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- Francisella tularensis subsp. tularensis Induces a Unique Pulmonary Inflammatory Response: Role of Bacterial Gene Expression in Temporal Regulation of Host Defense Responses. [Journal Article]
- PLoS One 2013; 8(5):e62412.
Pulmonary exposure to Francisella tularensis is associated with severe lung pathology and a high mortality rate. The lack of induction of classical inflammatory mediators, including IL1-β and TNF-α, during early infection has led to the suggestion that F. tularensis evades detection by host innate immune surveillance and/or actively suppresses inflammation. To gain more insight into the host response to Francisella infection during the acute stage, transcriptomic analysis was performed on lung tissue from mice exposed to virulent (Francisella tularensis ssp tularensis SchuS4). Despite an extensive transcriptional response in the lungs of animals as early as 4 hrs post-exposure, Francisella tularensis was associated with an almost complete lack of induction of immune-related genes during the initial 24 hrs post-exposure. This broad subversion of innate immune responses was particularly evident when compared to the pulmonary inflammatory response induced by other lethal (Yersinia pestis) and non-lethal (Legionella pneumophila, Pseudomonas aeruginosa) pulmonary infections. However, the unique induction of a subset of inflammation-related genes suggests a role for dysregulation of lymphocyte function and anti-inflammatory pathways in the extreme virulence of Francisella. Subsequent activation of a classical inflammatory response 48 hrs post-exposure was associated with altered abundance of Francisella-specific transcripts, including those associated with bacterial surface components. In summary, virulent Francisella induces a unique pulmonary inflammatory response characterized by temporal regulation of innate immune pathways correlating with altered bacterial gene expression patterns. This study represents the first simultaneous measurement of both host and Francisella transcriptome changes that occur during in vivo infection and identifies potential bacterial virulence factors responsible for regulation of host inflammatory pathways.
- Comparative evaluation of administration methods for a vaccine protecting rainbow trout against Yersinia ruckeri O1 biotype 2 infections. [JOURNAL ARTICLE]
- Vet Immunol Immunopathol 2013 Apr 8.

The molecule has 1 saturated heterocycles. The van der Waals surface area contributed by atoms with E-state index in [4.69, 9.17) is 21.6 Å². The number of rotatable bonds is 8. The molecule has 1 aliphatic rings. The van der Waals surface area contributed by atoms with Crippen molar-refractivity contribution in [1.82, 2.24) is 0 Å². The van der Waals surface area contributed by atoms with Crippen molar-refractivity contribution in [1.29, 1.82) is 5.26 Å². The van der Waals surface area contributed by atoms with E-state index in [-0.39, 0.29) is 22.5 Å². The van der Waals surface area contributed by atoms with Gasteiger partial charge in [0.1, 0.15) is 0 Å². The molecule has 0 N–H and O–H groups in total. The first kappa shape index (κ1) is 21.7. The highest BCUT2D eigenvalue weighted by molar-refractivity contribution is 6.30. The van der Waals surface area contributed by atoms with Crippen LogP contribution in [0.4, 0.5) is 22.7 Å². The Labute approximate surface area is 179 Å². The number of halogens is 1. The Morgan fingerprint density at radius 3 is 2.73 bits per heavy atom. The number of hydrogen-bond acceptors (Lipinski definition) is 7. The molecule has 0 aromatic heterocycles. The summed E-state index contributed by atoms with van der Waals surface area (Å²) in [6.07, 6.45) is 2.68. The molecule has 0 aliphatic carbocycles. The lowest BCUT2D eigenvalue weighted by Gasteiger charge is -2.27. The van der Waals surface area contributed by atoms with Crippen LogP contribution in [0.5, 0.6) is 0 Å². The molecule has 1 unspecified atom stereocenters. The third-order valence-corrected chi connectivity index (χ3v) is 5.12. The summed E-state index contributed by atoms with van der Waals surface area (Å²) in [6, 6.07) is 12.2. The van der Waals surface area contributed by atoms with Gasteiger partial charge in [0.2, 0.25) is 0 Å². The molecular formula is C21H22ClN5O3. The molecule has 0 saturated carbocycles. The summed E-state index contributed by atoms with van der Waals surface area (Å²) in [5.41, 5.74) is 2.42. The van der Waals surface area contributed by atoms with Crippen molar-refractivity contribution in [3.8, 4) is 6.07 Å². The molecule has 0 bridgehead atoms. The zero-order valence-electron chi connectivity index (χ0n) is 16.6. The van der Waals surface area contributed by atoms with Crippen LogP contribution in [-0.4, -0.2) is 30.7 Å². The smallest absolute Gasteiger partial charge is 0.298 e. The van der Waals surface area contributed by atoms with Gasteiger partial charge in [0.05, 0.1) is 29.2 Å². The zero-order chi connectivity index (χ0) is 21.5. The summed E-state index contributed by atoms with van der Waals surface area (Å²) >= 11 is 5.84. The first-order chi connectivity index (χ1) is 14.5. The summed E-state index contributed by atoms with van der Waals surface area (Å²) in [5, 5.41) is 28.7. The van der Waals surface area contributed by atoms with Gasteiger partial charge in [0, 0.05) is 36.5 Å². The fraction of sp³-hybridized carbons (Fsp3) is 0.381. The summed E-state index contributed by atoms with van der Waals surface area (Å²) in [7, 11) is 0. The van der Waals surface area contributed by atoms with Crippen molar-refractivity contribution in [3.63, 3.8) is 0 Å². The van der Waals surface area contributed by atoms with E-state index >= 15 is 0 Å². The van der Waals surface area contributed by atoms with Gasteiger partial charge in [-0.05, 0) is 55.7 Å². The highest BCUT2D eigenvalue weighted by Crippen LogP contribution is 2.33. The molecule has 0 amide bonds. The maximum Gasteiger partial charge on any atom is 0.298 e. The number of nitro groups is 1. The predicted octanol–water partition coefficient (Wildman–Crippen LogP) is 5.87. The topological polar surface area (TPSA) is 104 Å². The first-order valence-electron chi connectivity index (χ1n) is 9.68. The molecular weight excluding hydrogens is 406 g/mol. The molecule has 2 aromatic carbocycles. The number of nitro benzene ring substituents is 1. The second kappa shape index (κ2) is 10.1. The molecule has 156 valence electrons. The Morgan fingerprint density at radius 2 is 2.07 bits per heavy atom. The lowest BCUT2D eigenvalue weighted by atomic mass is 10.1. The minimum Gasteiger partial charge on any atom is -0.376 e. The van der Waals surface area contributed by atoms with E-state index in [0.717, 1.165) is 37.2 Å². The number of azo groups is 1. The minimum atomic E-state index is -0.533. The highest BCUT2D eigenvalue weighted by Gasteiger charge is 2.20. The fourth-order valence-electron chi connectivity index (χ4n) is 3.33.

Numerous outbreaks of enteric red mouth disease (ERM) caused by Yersinia ruckeri O1 biotype 2 in rainbow trout farms are currently being recorded despite established vaccination procedures against this disease. This could indicate that the currently used application of single immersion vaccination (using a commercial vaccine AquaVac(®) RELERA™) does not provide full protection. We elucidated by a controlled duplicated experiment if different vaccine administration methods can improve level and extent of protection. Rainbow trout, Oncorhynchus mykiss were vaccinated by: (1) a single immersion in bacterin diluted 1:10 for 30s (only primary vaccination); (2) two times 30s immersion (primary immersion vaccination followed by booster immersion vaccination 1 month later); (3) a single i.p. injection (only primary vaccination); (4) immersion vaccination followed by injection booster 1 month later; (5) a single 1h bath in bacterin diluted 1:2000; and (6) immersion (30s, 1:10) plus booster (1h in diluted 1:2000 vaccine) 5 months later). Injection challenge experiments were performed 3, 5 and 7 months post primary vaccination with 8.5×10(6)CFU/fish, 10.6×10(6)CFU/fish and 1×10(8)CFU/fish, respectively. In the first challenge trial, control fish exhibited a mortality of 76%, one time immersion vaccination had a mortality of 37%, two times immersion vaccinated fish had a 4% mortality, the one-time injection vaccinated group showed a mortality of 2% and the immersion plus injection boostered fish showed no mortality at all. When rainbow trout were challenged 5 months post primary vaccination, 26% mortality occurred in control fish, 21% in one time immersion group, 12% in two times immersion group, 5% in the one-time injection vaccinated group whereas immersion plus injection boostered fish again showed no mortality at all. When challenged 7 months post vaccination, one-time immersion vaccinated were not protected at all compared to the control group whereas injection vaccinated fish showed lower mortality (17%) compared to booster immersed fish (32% mortality) which was still better than un-vaccinated controls (44% mortality). It was noteworthy that a diluted bacterin (1:2000 for 1h after 5 months post primary vaccination) booster showed the same effect as a booster with 1:10 bacterin dilution for 30s applied 1 month after primary vaccination. Antibody levels showing significant elevations 28 days post challenge in vaccinated fish point to this immune parameter as a protective element. The superior and extended protection offered by booster vaccination or simply injection is noteworthy and may be applied in future vaccination strategies at farm level.